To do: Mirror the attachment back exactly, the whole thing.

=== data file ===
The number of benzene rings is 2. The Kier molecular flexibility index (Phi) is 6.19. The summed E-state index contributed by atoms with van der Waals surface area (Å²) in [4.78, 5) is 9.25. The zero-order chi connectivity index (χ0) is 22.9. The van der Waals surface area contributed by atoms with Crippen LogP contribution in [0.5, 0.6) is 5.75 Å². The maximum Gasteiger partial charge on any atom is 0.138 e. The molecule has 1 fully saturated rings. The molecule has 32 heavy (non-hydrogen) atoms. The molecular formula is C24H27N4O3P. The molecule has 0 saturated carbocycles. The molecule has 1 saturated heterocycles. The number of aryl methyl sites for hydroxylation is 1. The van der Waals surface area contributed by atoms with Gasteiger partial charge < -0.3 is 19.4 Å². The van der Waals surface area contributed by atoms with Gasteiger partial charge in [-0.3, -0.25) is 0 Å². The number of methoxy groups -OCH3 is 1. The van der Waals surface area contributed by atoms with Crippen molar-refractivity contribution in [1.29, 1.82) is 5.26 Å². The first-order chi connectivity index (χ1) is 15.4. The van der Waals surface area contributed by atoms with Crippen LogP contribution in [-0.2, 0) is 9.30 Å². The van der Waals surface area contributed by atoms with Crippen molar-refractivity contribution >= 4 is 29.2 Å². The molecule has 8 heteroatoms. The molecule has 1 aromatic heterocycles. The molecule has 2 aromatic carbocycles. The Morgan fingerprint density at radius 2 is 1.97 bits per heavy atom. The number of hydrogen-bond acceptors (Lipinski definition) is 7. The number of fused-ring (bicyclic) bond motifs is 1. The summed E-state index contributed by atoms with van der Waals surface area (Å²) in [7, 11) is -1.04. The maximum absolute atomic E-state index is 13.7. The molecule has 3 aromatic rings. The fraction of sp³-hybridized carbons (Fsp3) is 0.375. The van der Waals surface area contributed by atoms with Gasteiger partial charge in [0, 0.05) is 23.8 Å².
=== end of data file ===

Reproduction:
The number of benzene rings is 2. The Kier molecular flexibility index (Phi) is 6.19. The summed E-state index contributed by atoms with van der Waals surface area (Å²) in [4.78, 5) is 9.25. The zero-order chi connectivity index (χ0) is 22.9. The van der Waals surface area contributed by atoms with Crippen LogP contribution in [0.5, 0.6) is 5.75 Å². The maximum Gasteiger partial charge on any atom is 0.138 e. The molecule has 1 fully saturated rings. The molecule has 32 heavy (non-hydrogen) atoms. The molecular formula is C24H27N4O3P. The molecule has 0 saturated carbocycles. The molecule has 1 saturated heterocycles. The number of aryl methyl sites for hydroxylation is 1. The van der Waals surface area contributed by atoms with Gasteiger partial charge < -0.3 is 19.4 Å². The van der Waals surface area contributed by atoms with Gasteiger partial charge in [-0.3, -0.25) is 0 Å². The number of methoxy groups -OCH3 is 1. The van der Waals surface area contributed by atoms with Crippen molar-refractivity contribution in [1.29, 1.82) is 5.26 Å². The first-order chi connectivity index (χ1) is 15.4. The van der Waals surface area contributed by atoms with Crippen LogP contribution in [-0.2, 0) is 9.30 Å². The van der Waals surface area contributed by atoms with Crippen molar-refractivity contribution >= 4 is 29.2 Å². The molecule has 8 heteroatoms. The molecule has 1 aromatic heterocycles. The molecule has 2 aromatic carbocycles. The Morgan fingerprint density at radius 2 is 1.97 bits per heavy atom. The number of hydrogen-bond acceptors (Lipinski definition) is 7. The number of fused-ring (bicyclic) bond motifs is 1. The summed E-state index contributed by atoms with van der Waals surface area (Å²) in [7, 11) is -1.04. The maximum absolute atomic E-state index is 13.7. The molecule has 3 aromatic rings. The fraction of sp³-hybridized carbons (Fsp3) is 0.375. The van der Waals surface area contributed by atoms with Gasteiger partial charge in [0, 0.05) is 23.8 Å².